Get ideas for an office or studio in your trailer, garage, attic, kitchen, corner, or closet
June 29, 2009
Thomas J. Story
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Thomas J. Story
Chad Hogan repurposed tool chests he found at The Home Depot and an oversize photo of Lil Wayne from a Rolling Stones photo shoot he directed to create a desk in the shared office (his wife Lara works from home two days a week). Chad also designed and built the floating industrial shelf system to keep everything organized.
A former front porch now houses a sunny and serene guest bedroom that doubles as an office space. Rolling farmhouse doors (the same as those guarding the dining room’s bar) contain another hidden design detail: a built-in desk. The Underwoods added French doors to give their guests a private entrance.
Cassandra LaValle of design blog Coco Kelley claimed her Seattle home's 140-square-foot finished attic as her home office. "It's tucked away from the rest of the house," she explains, "so I can close the door and not see laundry." In the space, she combines pared-down pieces like this campaign desk with a few more feminine touches, such as a chair draped with a faux fur throw.
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Even in the era of Pinterest, an old-school pin board can serve as the best way to keep track of design inspiration. LaValle hung an oversized cork board against one wall of her attic home office to tack up magazine tears and swatches. Given the attic's low ceilings and tight quarters, LaValle stuck to furnishings with a petite scale, including a slim coffee table and a bench for storing books (instead of a space-hogging bookshelf). A structured settee-style sofa replaced a chaise that used to occupy the space. "That was more conducive to reading a book or taking a nap—not working," says LaValle.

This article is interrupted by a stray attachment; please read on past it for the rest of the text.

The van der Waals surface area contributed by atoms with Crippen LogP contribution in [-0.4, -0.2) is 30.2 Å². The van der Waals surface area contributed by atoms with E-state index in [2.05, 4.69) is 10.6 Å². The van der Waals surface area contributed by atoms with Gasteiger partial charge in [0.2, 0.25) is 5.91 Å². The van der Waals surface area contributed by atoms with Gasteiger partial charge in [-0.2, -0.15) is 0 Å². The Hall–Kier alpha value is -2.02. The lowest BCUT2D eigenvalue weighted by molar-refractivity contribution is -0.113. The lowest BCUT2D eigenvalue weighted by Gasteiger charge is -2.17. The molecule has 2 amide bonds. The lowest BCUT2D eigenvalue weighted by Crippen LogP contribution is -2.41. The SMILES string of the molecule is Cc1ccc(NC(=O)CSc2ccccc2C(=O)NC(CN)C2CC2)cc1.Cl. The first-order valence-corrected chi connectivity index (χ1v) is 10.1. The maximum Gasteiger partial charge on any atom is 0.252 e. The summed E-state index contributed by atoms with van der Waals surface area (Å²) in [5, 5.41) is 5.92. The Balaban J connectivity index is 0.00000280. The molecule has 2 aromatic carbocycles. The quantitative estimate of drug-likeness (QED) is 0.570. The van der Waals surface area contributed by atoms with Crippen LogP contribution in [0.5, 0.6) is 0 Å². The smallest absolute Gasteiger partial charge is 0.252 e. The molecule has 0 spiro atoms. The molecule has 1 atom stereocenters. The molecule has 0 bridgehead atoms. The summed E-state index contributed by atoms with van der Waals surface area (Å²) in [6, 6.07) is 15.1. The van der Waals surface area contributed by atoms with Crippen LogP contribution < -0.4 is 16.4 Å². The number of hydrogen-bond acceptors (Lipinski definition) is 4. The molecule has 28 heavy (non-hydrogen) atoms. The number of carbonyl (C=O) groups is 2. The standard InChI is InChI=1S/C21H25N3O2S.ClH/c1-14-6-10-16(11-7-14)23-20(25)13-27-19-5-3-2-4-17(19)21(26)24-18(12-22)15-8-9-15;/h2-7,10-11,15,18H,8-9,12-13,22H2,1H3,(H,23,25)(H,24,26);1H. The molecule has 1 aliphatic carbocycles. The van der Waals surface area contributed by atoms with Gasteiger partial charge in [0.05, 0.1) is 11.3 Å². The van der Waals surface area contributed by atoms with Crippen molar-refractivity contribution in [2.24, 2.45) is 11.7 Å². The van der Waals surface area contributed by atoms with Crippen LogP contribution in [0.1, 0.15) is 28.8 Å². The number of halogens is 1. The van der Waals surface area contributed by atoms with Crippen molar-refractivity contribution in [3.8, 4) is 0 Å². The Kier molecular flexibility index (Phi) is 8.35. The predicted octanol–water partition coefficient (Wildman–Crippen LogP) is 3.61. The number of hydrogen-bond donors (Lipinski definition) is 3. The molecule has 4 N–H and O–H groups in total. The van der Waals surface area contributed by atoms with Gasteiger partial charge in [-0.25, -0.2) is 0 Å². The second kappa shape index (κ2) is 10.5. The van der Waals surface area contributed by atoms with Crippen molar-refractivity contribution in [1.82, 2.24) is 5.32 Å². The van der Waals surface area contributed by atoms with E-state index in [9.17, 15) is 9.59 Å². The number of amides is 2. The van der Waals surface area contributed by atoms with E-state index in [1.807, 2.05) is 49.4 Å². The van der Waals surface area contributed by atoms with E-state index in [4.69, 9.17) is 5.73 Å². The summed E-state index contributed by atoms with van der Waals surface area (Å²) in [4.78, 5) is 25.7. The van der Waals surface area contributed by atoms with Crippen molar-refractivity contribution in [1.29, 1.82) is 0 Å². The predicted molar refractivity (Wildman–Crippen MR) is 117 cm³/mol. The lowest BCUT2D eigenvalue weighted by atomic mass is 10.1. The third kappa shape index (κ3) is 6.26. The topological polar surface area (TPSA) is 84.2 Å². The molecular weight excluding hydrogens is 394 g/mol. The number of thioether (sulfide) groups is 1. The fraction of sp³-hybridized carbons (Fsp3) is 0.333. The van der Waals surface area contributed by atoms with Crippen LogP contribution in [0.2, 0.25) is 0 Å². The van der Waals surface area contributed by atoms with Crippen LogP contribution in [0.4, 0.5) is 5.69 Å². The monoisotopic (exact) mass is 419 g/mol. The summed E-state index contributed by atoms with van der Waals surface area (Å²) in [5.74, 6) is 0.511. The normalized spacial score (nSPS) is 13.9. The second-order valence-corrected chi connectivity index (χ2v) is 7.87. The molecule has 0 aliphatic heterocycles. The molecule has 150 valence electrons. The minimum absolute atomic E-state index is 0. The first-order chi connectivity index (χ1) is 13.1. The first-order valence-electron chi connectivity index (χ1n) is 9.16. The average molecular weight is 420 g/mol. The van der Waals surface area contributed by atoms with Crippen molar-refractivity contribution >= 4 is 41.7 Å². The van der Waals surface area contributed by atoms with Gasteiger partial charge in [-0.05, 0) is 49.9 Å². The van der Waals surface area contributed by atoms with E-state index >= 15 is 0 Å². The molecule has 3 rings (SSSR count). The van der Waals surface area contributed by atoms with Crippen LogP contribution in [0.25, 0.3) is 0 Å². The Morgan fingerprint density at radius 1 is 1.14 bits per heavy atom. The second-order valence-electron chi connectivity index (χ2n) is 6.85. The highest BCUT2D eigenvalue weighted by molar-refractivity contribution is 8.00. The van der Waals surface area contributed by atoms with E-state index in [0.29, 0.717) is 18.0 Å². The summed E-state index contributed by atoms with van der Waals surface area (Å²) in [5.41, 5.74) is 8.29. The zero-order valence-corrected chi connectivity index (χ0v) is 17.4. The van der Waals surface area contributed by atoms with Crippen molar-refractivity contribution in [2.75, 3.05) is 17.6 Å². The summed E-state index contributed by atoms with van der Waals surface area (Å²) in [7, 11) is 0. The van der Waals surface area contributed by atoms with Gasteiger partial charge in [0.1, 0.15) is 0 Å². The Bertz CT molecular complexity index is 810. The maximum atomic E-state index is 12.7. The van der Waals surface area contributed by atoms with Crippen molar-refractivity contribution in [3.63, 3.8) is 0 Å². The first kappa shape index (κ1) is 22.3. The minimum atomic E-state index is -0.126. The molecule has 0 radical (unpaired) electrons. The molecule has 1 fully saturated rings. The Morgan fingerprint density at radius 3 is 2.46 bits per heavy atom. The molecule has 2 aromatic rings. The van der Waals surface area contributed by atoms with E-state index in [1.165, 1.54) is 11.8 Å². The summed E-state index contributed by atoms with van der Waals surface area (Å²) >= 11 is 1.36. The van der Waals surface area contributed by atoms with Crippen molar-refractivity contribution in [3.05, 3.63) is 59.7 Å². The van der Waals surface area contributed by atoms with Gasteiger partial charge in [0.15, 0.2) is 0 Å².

In this workspace nook in a kitchen designed by Brown Design Group, a break in the lower cabinets (far from stove splatter) makes room for pulling up a counter-height chair and getting some paperwork done while dinner is cooking.
Thomas J. Story
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Thomas J. Story
In Laura Jo Wegman's sun-lit workspace, colored pencils, fabric swatches, and hand-drawn sketches adorn a cord-free desktop.
While demoing the living room, the Zerbeys decided to build a home office in what used to be the attic. Accessible by a steep ladder that ascends from the living room, the 170 square foot attic loft houses Kyle and Lauren's architecture firm, Studio Zerbey. A large operable roof window provides natural light and is part of the ventilation system for the whole house. "On hot days, a fan in the stairwell draws cool air up from the basement, which mixes with air on the the main floor and and exhausts warm air out through the skylight," explains Lauren.
The triangular shape of an attic wall can be the perfect backdrop for a high-impact bookshelf. Here, artist Windy Chien and her boyfriend paneled the back wall of their bedroom with redwood typically used for fencing, and then hung simple wood shelves for displaying books and curios.